Speaking on the occasion, Finance Minister Nirmala Sitharaman said, “Women need to come out of their comfort zones and participate more at the party and government levels, and utilise the opportunities they have before them. Women’s participation needs to be mandatory by law. They also need to accept challenges.”
“But the foremost factor is easy access to information, education, health and other facilities for women. We don’t need token participation of women, but genuine access for women to bring change,” she added.
Women at workplaces
The report also says that more than one-tenth of working women face sexual harassment at workplace. Most of the workplaces don’t have internal complaint committee (which is mandatory). Citing an example of medical professionals in Rajasthan, it mentions that 61.06 percent of these professionals reported during the survey that no sexual harassment redressal committee exists in the hospitals they work.
“Most of the working women aren’t aware of legal provisions which provide them security at the workplace. Despite making several amendments under the law, many women employees don’t get benefits of canteen and crèche facility at the workplace. The crèche facility is not available for women scientists at the workplace,” the report stated.
However, the majority of women school teachers were reported to have experienced a positive environment in their schools.
Women unsafe in border districts
The study covered 70 out of 170 districts in 18 states along international borders of India.
Focussing on Jammu and Kashmir and West Bengal, whose districts, the report says that 78 percent women in border villages of Jammu and Kashmir expressed a feeling of insecurity in comparison to 39 percent in West Bengal. Nearly 79 percent of women living in the border villages of Jammu and Kashmir said that they are allowed to go outside their homes mostly in the morning.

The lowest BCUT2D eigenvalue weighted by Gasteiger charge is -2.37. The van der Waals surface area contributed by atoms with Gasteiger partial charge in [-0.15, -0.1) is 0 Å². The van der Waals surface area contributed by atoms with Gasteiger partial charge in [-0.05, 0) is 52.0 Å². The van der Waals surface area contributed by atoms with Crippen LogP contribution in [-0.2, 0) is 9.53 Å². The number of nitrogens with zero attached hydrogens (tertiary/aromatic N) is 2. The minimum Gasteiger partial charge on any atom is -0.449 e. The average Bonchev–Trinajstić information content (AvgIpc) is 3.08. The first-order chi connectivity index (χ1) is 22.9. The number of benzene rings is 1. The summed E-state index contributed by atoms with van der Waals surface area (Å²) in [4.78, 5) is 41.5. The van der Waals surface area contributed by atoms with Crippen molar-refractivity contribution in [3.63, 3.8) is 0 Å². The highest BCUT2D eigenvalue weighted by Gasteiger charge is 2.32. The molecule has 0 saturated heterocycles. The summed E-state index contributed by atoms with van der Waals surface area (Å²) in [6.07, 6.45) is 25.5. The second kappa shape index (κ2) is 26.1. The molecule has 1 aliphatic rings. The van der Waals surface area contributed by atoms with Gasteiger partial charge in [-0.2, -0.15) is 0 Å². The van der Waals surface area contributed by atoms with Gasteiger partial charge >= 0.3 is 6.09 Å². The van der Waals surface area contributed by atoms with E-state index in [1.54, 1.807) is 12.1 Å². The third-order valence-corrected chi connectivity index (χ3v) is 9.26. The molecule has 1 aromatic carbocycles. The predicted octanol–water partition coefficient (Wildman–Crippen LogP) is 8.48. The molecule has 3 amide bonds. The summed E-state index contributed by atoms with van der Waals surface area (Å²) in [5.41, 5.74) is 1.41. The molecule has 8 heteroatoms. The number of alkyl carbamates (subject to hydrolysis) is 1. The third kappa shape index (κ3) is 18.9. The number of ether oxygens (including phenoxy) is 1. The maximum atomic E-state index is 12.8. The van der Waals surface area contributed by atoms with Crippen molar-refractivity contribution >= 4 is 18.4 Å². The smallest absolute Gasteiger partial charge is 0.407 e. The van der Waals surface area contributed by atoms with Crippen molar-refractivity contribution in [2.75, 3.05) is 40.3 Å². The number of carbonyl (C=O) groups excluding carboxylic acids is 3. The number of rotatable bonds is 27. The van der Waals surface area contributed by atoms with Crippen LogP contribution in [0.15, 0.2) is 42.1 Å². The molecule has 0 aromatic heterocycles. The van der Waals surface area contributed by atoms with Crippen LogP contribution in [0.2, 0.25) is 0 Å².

“Safety and security environment along the border area of West Bengal is not conducive to women. Nearly half of the women would like to move to other safe places,” the report claimed.
It also added that the women in these areas experience restrictions on their mobility and social interactions due to communal atrocities.
According to the study, the women in the bordering states surveyed by the NGO feel unsafe due to sexual harassment and exploitation, human trafficking, hooliganism and eve-teasing.
"Fear is so big that 90 percent of women in these areas prefer to remain inside their houses after evening,” the report said.
The study also mentions about trafficking of tribal women in almost all the states, including Naxal-affected Chhattisgarh. It said that in some places, the girls are being sold by their parents. The girls who are rescued and return home, are unacceptable in society.
The report also highlights gender discrimination in employment, wages and status in the society at large.
Though there has been an increase in female literacy, the gender gap in literacy hovers around 23.56 percent, it said.
There’s also a glaring disparity in wages between male and female workers in several cases. The unemployment rate is higher among women between 18 and 30 years, the report added.
According to National Sample Survey (NSS) report (2011-12), average wage or salary received per day is Rs 201.56 for female and Rs 322.28 for male in rural areas, whereas it's Rs 336.15 for female and Rs 469.87 for male in urban areas.
“Majority of women in the study are earning on an average of Rs 166.66 per day, which is less than the NSS figure. Exploitation in terms of monetary gain still exists at the workplace,” the report stated.
Project director of the NGO, Maneesha Kothekar said, “An interesting aspect we found in our survey is that the implementation of government schemes is more effective in conflict areas. And, the NGOs need to organise awareness programme for gender equality in the society and at the family level.”